Ramin Eskandari, M.D., performs a spinal cord detethering procedure with fluid pocket release on a 15-month-old child, and he explains how optimal surgical field visualization enhances patient safety and manages surgeon fatigue. Eskandari uses an imaging and monitoring approach that includes a preoperative MRI puncture to mark the spot externally, continuous nerve monitoring to keep the patient safe, ultrasound verification, and whole-field visualization using a Synaptive Modus V digital exoscope.
MUSC Shawn Jenkins Children’s Hospital & Pearl Tourville Women’s Pavilion is the first pediatric hospital in North America to own and operate with this game-changing 3D scope system. The powerful combination of coordinated imaging and forward-thinking technology allows Eskandari to perform minimally invasive techniques while providing both patient and physician safety.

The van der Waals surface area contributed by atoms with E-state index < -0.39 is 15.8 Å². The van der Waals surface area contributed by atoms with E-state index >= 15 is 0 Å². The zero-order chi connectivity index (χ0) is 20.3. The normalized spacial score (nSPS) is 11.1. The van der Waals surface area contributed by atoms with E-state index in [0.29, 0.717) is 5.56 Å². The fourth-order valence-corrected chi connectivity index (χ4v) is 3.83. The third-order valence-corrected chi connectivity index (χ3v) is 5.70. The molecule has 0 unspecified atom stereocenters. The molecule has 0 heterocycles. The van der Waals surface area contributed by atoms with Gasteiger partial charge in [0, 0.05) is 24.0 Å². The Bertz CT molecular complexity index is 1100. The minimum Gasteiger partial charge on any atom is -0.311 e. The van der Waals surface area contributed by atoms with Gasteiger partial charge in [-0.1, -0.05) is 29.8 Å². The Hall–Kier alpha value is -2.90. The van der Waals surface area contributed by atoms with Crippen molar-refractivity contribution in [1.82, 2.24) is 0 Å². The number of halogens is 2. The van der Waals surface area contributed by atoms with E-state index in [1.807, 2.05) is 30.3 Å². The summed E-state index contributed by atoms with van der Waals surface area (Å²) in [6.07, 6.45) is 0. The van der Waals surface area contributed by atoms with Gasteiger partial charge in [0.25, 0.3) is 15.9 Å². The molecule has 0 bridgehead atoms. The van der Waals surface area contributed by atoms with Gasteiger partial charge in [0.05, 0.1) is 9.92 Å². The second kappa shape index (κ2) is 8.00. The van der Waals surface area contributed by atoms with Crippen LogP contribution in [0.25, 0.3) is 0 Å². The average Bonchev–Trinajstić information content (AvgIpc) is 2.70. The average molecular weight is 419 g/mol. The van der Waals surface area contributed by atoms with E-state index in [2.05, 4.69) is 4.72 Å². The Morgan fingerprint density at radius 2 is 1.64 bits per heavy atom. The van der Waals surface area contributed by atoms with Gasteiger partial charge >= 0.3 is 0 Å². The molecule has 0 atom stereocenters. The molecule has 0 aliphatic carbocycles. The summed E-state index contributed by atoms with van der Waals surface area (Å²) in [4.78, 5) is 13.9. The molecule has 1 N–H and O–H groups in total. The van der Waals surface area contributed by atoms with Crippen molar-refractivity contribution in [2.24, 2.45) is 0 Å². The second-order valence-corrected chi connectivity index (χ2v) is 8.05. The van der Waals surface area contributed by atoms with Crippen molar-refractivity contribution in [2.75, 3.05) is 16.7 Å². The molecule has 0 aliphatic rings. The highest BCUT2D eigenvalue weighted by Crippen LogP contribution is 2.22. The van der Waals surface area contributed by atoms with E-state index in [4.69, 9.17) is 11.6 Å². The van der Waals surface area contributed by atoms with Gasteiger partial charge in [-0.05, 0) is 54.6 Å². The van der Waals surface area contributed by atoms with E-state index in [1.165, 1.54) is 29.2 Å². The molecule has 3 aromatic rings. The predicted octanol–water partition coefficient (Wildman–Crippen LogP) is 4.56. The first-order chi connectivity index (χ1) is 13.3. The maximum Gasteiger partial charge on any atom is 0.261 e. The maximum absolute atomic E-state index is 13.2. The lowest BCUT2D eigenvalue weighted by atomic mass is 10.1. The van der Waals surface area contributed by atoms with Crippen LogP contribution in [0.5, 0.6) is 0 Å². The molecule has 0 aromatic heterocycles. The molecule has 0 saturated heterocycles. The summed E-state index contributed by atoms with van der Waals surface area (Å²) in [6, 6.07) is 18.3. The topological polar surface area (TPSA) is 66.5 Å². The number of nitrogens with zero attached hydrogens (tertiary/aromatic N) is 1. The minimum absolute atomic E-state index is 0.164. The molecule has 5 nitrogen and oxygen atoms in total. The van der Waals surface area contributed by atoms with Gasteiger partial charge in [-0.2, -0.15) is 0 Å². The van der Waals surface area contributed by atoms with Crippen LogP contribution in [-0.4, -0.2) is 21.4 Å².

Read the related article procedure that we did on our patient, who was 15 months old, was technically called a spinal cord detail during procedure, but it was actually a little bit more in depth than that. The initial procedure that we had planned was to release the spinal cord from ah point at which it was tethered or held down, because as the patient grows and the spinal cord lengthens, the nerves that are within the spinal cord will get stretched and can get injured. It ended up being a little more in depth because we found that not only was the spinal cord tethered, but there was a fluid pocket that could be released at the time of surgery, and so we were able to do that as well. The procedure that we did used a new form of magnification and visualization called a digital X a scope. Now the biggest difference between that and what we used to do literally a week ago, um, is that in the past we would look through the lenses of a microscope. What that does immediately is a completely eliminate. Your peripheral view, now in excess scope, sits on top over top of the patient and provides visualization of what you're looking at. But you don't lose your three D perspective, and in this case specifically, this excess scope has three D capability. So when we put on our three D glasses, we can look onto a gigantic 55 inch monitor in a very ergonomic way and see three D down into the patient without ever having to look down into the patient. So this technology is part of a system of technologies under a corporation called Synaptic Medical. The way that this new technology helps patients is that, first of all, it keeps the surgeon in a comfortable, ergonomic manner. So we all know that especially in lengthy procedures, the surgeons fatigue ways into the technical abilities of the surgeon as it gets as the procedure goes on. So first and foremost, I think it it makes us comfortable. I think the second part is that the amount of zoom capability with this technology is even far surpassing what the newest microscopes could do. What that does is it allows you to see tissue definitions much more clearly and be able to distinguish between different planes of tissues. So in the past, the microscope focuses on a very, very small portion of your working field, and the more zoomed in you get, the smaller that focal distance becomes so inherently you might be looking at a very small area zoomed in high power, but you won't see anything around it in focus. And so the potential for injuring that as you're moving instruments in and out is not insignificant. In this case, where the camera is above you and the entire area of operating field is in focus, it's almost impossible to hit anything or accidentally injure anything because everything is obviously in focus and you can see it all. You don't lose your peripheral view. This becomes extremely important and vascular cases where blood vessels that are in focus in one area or out of focus, literally millimeters or centimeters away. This technology allows everything to be in focus all at the same time. So in this case, step by step, procedural needs were very important because it all started well before the operating room. So given that it's a baby, a 15 month old, we specifically didn't start the surgery until the patient was over a year old. So we knew that this abnormality was in the spinal cord shortly after birth. However, we also know that doing surgery on a newborn is not the greatest thing in the world. The tolerance of them for surgery is not great. Our ability to perform the operation safely increases as they get older. We picked about a year because what that allows us to do is remove the bony portion of the back of the spine and replace it at the very end, because the bone has grown enough for us to be able to replace it. So the initial procedure started in the Marie, where one of our neural radiologist was great enough to come over and mark the patient in the Marine machine with a small little dot needle puncture after the patient was asleep to be able to tell us exactly what location we needed to operate on, and that becomes very important because this was sort of in the middle of the back. So there's no there's no identifying marks that you could say that's the spot you want to go. Typically speaking, we would bring in an X ray machine into the operating room and shoot a bunch of X rays to find exactly what the location was that we needed First. That's not great because it's radiation to a child. Second, it's not great because the bones aren't well defined. And so the X ray machine doesn't give you a good picture. So this process that we've done now in a few patients has worked out very well. So once the patient went to sleep in the Marine was Mark. They were brought to the operating room, where the neurophysiologist put electrodes onto the patient in different locations for us to be able to monitor the electrophysiology of the spinal cord during our surgery. This allows us not only be safe but also allowed us to be aggressive appropriately so that we could release the spinal cord, make holes and cuts where we needed to knowing that the neurophysiologist have a continuous monitoring of the nerves so that we don't accidentally cut something we don't want to. After all that was done, we position the patient in a way that we would be able to access specifically where the neuro radiologist marked the spot for us to access, and we made an incision that was on Lee big enough for us to be able to get the one level removed that we needed to. We were able to remove that piece of bone using a ultrasonic technique that minimize the amount of bone loss. Given that it's a small piece of bone, which at the end allowed us to put that piece of bone back on with a system that absorbs over time and the bone can heal back into its anatomical position once we remove that piece of bone. We were then looking at the dura, which is the covering of the spinal cord, and we brought in a high power ultrasound to be able to verify that were in the right location. So secondary verification and that was great because it showed a very big dilated areas spinal cord. So we knew immediately we're in the right space. At that point, we brought in the X a scope, which is our magnifying visualization, and immediately we had great visualization of the of the dura that allowed us to open the dura under high power magnification so we wouldn't accidentally hit the spinal cord. Once the dura was open, we were able to open the fluid channels, we were able to release the spinal cord. Like I said earlier on DWI did this at the highest power resume that the X a scope allows, which is about 12.5 times normal normal vision. This is significantly higher than any microscope that's out there right now. When we're all done, we were able to verify that we release the fluid by doing another ultrasound right then and there. And then we closed up the covering of the spinal cord using ah, very small needle and thread and then put the bone back on, like I said, with absorbable system that allows it to fixate in place. But then that all the plating and the attachments all absorb into the body and you're left with literally the most normal anatomical position that you started. The patient's outcome was great. Pain was controlled well, and they left the hospital about three days after surgery. The day that the patient left the hospital, she was running around in her room and smiling and had no pain whatsoever.